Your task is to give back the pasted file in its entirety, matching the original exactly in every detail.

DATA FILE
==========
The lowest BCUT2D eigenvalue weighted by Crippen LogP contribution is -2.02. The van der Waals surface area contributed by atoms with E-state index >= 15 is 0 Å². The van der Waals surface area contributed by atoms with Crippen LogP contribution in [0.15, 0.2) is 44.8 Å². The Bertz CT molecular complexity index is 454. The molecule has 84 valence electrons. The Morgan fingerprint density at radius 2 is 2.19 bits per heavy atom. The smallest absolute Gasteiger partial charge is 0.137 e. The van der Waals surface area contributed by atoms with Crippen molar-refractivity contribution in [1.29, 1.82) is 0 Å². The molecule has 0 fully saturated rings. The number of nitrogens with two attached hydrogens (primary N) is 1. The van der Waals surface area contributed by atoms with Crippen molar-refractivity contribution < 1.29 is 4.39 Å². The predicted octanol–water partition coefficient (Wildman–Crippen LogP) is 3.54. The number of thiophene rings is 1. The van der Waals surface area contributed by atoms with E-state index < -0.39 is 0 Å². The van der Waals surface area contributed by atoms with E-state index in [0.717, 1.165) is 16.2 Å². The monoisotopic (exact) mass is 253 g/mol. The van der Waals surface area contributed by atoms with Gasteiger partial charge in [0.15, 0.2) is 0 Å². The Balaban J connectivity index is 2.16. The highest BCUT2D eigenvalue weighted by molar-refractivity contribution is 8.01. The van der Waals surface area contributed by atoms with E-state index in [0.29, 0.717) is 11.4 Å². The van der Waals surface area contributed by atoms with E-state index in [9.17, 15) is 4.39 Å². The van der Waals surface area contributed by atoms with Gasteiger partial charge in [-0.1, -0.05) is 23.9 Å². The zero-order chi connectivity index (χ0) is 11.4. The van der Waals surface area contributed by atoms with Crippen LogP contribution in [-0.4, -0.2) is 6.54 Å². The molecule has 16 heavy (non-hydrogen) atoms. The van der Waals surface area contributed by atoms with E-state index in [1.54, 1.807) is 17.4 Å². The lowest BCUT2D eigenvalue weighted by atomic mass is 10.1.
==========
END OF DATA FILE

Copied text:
The lowest BCUT2D eigenvalue weighted by Crippen LogP contribution is -2.02. The van der Waals surface area contributed by atoms with E-state index >= 15 is 0 Å². The van der Waals surface area contributed by atoms with Crippen LogP contribution in [0.15, 0.2) is 44.8 Å². The Bertz CT molecular complexity index is 454. The molecule has 84 valence electrons. The Morgan fingerprint density at radius 2 is 2.19 bits per heavy atom. The smallest absolute Gasteiger partial charge is 0.137 e. The van der Waals surface area contributed by atoms with Crippen molar-refractivity contribution in [1.29, 1.82) is 0 Å². The molecule has 0 fully saturated rings. The number of nitrogens with two attached hydrogens (primary N) is 1. The van der Waals surface area contributed by atoms with Crippen molar-refractivity contribution < 1.29 is 4.39 Å². The predicted octanol–water partition coefficient (Wildman–Crippen LogP) is 3.54. The number of thiophene rings is 1. The van der Waals surface area contributed by atoms with E-state index < -0.39 is 0 Å². The van der Waals surface area contributed by atoms with E-state index in [0.717, 1.165) is 16.2 Å². The monoisotopic (exact) mass is 253 g/mol. The van der Waals surface area contributed by atoms with Gasteiger partial charge in [0.15, 0.2) is 0 Å². The Balaban J connectivity index is 2.16. The highest BCUT2D eigenvalue weighted by molar-refractivity contribution is 8.01. The van der Waals surface area contributed by atoms with E-state index in [0.29, 0.717) is 11.4 Å². The van der Waals surface area contributed by atoms with E-state index in [9.17, 15) is 4.39 Å². The van der Waals surface area contributed by atoms with Gasteiger partial charge in [-0.1, -0.05) is 23.9 Å². The zero-order chi connectivity index (χ0) is 11.4. The van der Waals surface area contributed by atoms with Crippen LogP contribution in [-0.4, -0.2) is 6.54 Å². The molecule has 16 heavy (non-hydrogen) atoms. The van der Waals surface area contributed by atoms with E-state index in [1.54, 1.807) is 17.4 Å². The lowest BCUT2D eigenvalue weighted by atomic mass is 10.1.